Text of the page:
Brainard Gives Biden a Jobs Ally Alongside Fed’s Inflation Hawks
(Bloomberg) -- Lael Brainard, picked to be vice chair of the Federal Reserve, is expected to be a critical defender of its commitment to maximum employment across demographic groups at a time when other U.S. central bankers are more worried by inflation.
Her promotion from Fed governor is also the latest step in a career -- spanning top echelons of the federal government and academia -- that may eventually see her move even higher. She was interviewed by President Joe Biden for the post of chair before he opted to keep Jerome Powell at the helm and offer her the No. 2 slot instead.
Brainard is also co-author of the “broad-based and inclusive” language describing the Fed’s full employment mandate in the framework Powell unveiled in 2020 -- language was also in the last line of her acceptance remarks Monday. While Brainard sought to strike a balance with the Fed’s goal of controlling prices in her remarks Monday, she’s widely seen as someone firmly committed to spreading job gains as far and wide as possible.
“She will be an important anchor for the employment side of the mandate,” Julia Coronado, founder of MacroPolicy Perspectives, said after Biden’s announcement Monday. “She is not going to panic about inflation pressures that don’t look lasting.”
A respected Ph.D economist who’s argued for patience on removing support for the economy, Brainard, 59, said she was committed to putting working Americans at the center of policy, while also signaling that consumer prices -- rising at the fastest pace in 30 years -- will not be ignored.
“This means getting inflation down at a time when people are focused on their jobs and how far their paychecks will go,” she said in brief remarks at the White House with Biden and Powell. “It means supporting a growing economy that includes everyones.” Both picks require confirmation by the Senate, where some Republicans may oppose her.
U.S. central bankers are starting to worry that a sustained period of high inflation could unmoor public expectations about future prices, and some are calling for a faster withdrawal of the ultra-easy monetary policy the Fed has pursued since last year to protect the economy from Covid-19.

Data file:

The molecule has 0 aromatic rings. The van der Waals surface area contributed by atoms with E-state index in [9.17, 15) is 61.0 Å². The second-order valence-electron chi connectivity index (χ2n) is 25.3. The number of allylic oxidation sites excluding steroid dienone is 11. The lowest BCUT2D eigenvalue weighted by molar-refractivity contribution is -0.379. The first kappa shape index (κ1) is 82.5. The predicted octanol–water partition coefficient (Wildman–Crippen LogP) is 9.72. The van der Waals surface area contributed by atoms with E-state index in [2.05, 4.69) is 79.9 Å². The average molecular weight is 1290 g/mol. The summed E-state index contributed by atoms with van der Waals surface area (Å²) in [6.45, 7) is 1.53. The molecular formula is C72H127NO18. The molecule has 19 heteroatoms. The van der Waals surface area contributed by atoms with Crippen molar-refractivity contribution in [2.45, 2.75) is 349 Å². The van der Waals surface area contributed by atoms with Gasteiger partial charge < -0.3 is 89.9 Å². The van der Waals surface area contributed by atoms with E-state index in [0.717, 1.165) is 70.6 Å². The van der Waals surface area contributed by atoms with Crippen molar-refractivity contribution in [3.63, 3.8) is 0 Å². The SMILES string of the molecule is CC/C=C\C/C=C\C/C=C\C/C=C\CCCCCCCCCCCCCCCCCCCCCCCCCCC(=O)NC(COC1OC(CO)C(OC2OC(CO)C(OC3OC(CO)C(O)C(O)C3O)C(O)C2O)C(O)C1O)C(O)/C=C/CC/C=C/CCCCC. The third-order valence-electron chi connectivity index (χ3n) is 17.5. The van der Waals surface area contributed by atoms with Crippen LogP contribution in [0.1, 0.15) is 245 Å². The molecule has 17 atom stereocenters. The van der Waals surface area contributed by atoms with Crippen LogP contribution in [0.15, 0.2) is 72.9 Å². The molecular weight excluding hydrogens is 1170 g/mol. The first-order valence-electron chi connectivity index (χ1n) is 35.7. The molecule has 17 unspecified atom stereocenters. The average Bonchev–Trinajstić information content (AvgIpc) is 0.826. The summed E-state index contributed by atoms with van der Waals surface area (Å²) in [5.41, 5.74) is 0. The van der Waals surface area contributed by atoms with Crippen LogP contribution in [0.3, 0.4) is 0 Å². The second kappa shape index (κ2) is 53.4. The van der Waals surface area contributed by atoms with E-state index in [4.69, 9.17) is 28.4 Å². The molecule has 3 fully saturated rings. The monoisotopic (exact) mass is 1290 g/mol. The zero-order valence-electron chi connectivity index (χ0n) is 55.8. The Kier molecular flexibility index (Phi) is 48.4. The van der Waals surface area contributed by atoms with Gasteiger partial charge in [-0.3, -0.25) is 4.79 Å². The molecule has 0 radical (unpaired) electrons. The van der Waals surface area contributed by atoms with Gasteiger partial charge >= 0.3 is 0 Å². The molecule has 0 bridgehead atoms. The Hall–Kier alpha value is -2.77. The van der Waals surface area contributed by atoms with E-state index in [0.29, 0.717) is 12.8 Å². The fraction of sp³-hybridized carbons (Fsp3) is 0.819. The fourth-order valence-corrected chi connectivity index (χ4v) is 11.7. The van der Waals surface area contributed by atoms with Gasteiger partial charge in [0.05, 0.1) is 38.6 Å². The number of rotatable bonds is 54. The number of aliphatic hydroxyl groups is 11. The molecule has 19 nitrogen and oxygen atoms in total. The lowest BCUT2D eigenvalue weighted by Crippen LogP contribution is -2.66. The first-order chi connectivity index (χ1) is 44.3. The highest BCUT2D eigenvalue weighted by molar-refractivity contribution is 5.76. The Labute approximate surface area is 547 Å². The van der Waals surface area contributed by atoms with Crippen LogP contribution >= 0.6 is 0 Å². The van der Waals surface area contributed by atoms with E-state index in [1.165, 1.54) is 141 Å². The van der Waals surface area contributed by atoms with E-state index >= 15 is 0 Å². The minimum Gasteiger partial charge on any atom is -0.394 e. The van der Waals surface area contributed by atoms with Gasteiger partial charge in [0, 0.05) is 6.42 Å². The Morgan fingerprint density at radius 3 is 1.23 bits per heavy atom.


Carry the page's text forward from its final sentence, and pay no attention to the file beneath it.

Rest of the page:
The Federal Open Market Committee held interest rates near zero earlier this month and began scaling back its monthly asset purchases at a pace that puts it on track to complete the process by mid-2022.
But data since that decision showing a 6.2% annual increase in consumer prices in October and more concern about inflation among households and businesses appears to have startled some officials.
“Policy may need to pivot to a faster taper based on incoming data that I will be monitoring,” Fed Governor Christopher Waller said in a Nov. 19 speech that didn’t dwell on the Fed’s description of maximum employment, which it overhauled last year to make it an explicitly inclusive goal.
Brainard has been a Fed governor since 2014 and Powell has intentionally brought her into closer consultation on monetary policy.
She is also co-author of the “broad-based and inclusive” language describing the Fed’s full employment mandate in the framework Powell unveiled in 2020 -- language was also in the last line of her acceptance remarks Monday.
Vice chairs can serve as board policy messengers and it would be an immediate achievement if Brainard articulated how the Fed is going to balance its two goals.
“They are going to liftoff” from zero interest rates “when they can say maximum employment is achieved,” said former Fed Governor Laurence Meyer. “She is going to be an important voice in that.”
The role of vice chair also elevates Brainard’s visibility as an obvious pick for another top policy position in the administration down the road.
“It is a higher-profile role than she previously had on the board, so when she speaks it will mean more,” said Jeremy Kress, an assistant professor of business law at the University of Michigan and former Fed board attorney. “Whether that leads to future opportunities, there are so many variables.”
A lot depends on how Brainard defines her role.
Vice chairs in the past have served as valuable chief operating officers such as Roger Ferguson, to close allies of the chair such as Donald Kohn, to somewhat independent voices such as Janet Yellen and Stanley Fischer.
Brainard’s brief currently at the board is expansive. She oversees Fed board operations, financial stability, payments, and reserve banks, while sitting on supervisory committees. By contrast, current Vice Chair Richard Clarida oversees the three research and forecasting divisions at the Fed and Powell entrusted him with some of the organization around the new framework.
David Wilcox, a former chief forecaster at the Fed board and now director of U.S. economic research at Bloomberg Economics, said she is already serving as a “key, discreet internal adviser and partner with the chair.”
At the same time, she conducts her own analysis and can articulate a different view from where the Fed consensus is standing, Wilcox said.
“She has done that with considerable political deftness,” he said.
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